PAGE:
Study: McDonald’s Still Tops For Aussie Fast-Food Fans

Study: McDonald’s Still Tops For Aussie Fast-Food Fans
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There’s been a stack of media reports on the demise of McDonald’s, not only in Australia but globally, too. Namely because the younger generations – the Ys and the Zs – are turning their noses up at it and pursuing less commercial, more hipster and more healthier options.

However, a new Roy Morgan study has found that not to be the case. The study found that the Zs and the Ys are still markedly more likely than older generations to visit most big-name quick service restaurants (Macca’s, KFC, Hungry Jacks). However, in many cases, their visitation rate is declining.

BURGERS

Between 2012 and 2016, the proportion of Australians visiting McDonald’s at least once in an average four weeks has declined from 31.2 per cent to 29.4 per cent. While this is due partly to the shrinking proportions of Generations Y (from 39.4 per cent to 35.3 per cent) and Z (from 40.3 per cent to 36.1 per cent) eating at or taking away from the hamburger giant, Gen X and the Boomers appear to be losing interest.

McDonalds’ rival Hungry Jacks remained steady, with the total proportion of Aussies visiting it shifting by a tiny amount (from 13.1 per cent to 12.7 per cent). While visitation by Gen X and Boomers slipped incrementally, Gen Y showed a more pronounced decline (from 19.2 per cent to 16.5 per cent). Gen Z customers, on the other hand, picked up (from 15.7 per cent to 16.8 per cent).

So if younger generations are seeking out less mainstream fast-food options, does this mean the more niche and gourmet-oriented burger chain Grill’d is attracting those young customers? Well, no, says Roy Morgan who says the data doesn’t bear this out. Grill’d has seen a slight year-on-year increase among Gen X visitors, but a noticeable drop among Gen Y (from 8 per cent to 5.4 per cent), and little change among Gen Z (8.3 per cent to 8.1per cent).

Tellingly, the proportion of Gen Ys who pay at least one visit to ‘other’ hamburger outlets in an average four weeks has grown from 4.7 per cent to 6.4 per cent, suggesting they could be frequenting smaller, hipsterised burger chains.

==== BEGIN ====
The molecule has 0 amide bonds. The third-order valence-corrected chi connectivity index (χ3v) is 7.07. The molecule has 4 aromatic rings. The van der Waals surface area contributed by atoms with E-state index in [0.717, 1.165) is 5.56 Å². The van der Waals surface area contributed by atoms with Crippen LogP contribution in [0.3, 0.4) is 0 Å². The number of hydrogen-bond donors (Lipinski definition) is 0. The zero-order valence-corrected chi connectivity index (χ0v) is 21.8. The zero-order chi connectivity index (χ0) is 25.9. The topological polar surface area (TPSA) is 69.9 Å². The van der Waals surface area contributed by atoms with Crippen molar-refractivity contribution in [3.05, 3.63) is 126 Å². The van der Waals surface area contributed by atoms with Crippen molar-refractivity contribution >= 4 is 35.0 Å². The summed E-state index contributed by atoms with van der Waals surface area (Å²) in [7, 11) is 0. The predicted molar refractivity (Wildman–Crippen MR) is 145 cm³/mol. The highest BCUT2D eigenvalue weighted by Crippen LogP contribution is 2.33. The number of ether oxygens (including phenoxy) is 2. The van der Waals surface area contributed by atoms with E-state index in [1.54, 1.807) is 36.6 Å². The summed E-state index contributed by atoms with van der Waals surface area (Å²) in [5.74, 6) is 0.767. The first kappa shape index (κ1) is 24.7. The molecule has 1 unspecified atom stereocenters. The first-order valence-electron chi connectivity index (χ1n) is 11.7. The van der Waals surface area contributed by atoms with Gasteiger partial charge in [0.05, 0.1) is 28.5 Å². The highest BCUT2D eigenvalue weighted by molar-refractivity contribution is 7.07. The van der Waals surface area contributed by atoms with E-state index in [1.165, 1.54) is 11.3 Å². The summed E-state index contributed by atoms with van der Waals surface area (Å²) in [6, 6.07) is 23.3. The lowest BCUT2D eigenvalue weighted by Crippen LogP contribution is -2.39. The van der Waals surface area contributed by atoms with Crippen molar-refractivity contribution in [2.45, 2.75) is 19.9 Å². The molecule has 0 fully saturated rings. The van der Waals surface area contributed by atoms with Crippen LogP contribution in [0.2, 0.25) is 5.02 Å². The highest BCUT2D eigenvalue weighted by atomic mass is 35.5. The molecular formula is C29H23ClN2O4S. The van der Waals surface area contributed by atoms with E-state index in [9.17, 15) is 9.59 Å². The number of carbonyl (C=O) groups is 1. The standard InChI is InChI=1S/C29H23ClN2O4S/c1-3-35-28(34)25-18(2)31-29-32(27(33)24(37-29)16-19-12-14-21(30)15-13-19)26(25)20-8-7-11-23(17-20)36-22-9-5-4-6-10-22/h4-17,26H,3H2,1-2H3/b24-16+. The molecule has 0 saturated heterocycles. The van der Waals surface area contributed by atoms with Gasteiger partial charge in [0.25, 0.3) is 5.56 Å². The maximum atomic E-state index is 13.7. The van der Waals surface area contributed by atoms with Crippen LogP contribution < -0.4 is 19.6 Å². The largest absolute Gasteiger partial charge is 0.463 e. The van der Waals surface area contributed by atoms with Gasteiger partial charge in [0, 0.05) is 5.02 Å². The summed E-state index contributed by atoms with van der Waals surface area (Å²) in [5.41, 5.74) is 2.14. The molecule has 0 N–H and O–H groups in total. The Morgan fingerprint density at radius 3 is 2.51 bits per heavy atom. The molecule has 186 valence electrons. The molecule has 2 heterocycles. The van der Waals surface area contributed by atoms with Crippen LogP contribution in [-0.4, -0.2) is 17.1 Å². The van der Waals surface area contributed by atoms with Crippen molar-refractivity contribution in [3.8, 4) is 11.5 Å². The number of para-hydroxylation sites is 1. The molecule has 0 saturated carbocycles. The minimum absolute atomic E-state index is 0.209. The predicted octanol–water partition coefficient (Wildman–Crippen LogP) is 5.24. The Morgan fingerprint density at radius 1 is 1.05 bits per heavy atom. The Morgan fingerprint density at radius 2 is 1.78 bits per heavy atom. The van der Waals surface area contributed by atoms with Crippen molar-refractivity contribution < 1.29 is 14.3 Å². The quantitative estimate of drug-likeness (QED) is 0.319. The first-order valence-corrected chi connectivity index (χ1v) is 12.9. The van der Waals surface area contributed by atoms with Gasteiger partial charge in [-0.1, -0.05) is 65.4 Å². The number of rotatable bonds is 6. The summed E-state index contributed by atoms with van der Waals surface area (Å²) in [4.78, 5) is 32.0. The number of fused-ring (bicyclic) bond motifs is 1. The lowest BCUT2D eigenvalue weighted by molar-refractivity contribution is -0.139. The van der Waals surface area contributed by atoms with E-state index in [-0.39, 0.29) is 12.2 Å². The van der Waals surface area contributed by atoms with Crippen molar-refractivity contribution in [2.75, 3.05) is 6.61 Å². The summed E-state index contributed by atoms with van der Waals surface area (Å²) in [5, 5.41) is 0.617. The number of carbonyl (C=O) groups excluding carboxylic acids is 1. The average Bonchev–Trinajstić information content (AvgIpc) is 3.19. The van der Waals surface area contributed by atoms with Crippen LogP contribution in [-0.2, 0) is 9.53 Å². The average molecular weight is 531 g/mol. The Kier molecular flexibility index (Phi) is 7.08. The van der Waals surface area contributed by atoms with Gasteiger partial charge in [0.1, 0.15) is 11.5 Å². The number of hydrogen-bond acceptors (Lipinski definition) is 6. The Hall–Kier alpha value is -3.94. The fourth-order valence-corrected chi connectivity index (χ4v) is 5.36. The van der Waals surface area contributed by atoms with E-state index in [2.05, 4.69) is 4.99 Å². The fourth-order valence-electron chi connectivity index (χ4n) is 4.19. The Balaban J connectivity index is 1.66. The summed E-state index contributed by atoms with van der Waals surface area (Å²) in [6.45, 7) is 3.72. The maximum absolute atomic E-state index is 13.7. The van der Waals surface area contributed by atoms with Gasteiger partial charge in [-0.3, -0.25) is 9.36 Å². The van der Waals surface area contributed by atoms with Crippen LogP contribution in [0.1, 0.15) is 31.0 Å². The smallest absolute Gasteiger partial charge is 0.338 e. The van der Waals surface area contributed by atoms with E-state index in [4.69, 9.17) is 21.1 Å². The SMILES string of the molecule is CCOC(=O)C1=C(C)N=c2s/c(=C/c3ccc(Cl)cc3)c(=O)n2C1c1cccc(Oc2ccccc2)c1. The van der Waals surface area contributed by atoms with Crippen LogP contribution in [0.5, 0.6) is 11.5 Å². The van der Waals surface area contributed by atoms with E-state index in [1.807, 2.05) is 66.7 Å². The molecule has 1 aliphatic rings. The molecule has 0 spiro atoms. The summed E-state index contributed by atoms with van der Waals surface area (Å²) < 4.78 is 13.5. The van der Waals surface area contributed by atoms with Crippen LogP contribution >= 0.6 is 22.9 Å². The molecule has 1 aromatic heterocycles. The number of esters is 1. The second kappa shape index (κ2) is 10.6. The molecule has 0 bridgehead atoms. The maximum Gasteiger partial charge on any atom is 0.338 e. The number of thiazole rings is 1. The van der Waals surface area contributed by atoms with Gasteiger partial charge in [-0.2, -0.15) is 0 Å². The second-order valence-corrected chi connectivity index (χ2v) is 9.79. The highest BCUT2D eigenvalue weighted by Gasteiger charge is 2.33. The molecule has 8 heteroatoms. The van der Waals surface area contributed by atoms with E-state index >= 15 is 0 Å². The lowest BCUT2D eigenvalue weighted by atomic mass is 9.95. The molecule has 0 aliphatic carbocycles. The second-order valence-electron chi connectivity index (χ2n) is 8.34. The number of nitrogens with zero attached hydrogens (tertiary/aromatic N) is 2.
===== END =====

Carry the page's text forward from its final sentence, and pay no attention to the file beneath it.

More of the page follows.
CHICKEN

Just as McDonald’s is the king of burger joints, KFC rules the roost in the world of chicken. Between 2012 and 2016, the proportion of Aussies visiting the chain at least once in an average four weeks slipped slightly, from 20.4 per cent to 19.3 per cent. Like McDonalds, KFC’s popularity is strongest with Gens Y (23.9 per cent) and Z (26.2 per cent). Intriguingly, though there has been a decrease among Gen Y visitors to KFC since 2012, Gen Z are more likely to go there now than they were four years ago.

Generation Y (9.1 per cent ) also outstrips the older generations for visitation to Red Rooster; Gen Z (6 per cent), in contrast, is below average. Both generations seem to be moving away from the WA-founded chain, consistent with a broader decline in visitation from 8.5 per cent to seven per cent of Australians 14+ per month.

Then there are the smaller chicken chains Nando’s and Oporto, visited by 3.4 per cent and 2.6 per cent of Australians respectively in an average four weeks. Once again, Gen Y (5.8 per cent) and Z (6 per cent) far outstrip their elders for visitation to these smaller players, but have mainly declined since 2012. Unlike burger restaurants, there is no obvious shift towards ‘other’ hot chicken joints.

PIZZA

The rise of Domino’s Pizza is the key theme when it comes to the pizza segment of the quick service restaurant scene. Despite its mainstream status, Domino’s continues to draw the younger generations, with Gen Y up from 13.6 per cent to 15.3 per cent, and Gen Z up from 14.2 per cent to 18.5 per cent, a growth also seen across other generations.

Meanwhile, Crust Pizza and Pizza Capers, both much smaller and known for focusing on a much more ‘foodie-oriented’ product, have gained Gen Z customers over the past four years. The latter has also experienced a boost in Gen Y visitation, but at this stage, the figures pose no threat to the big guys.

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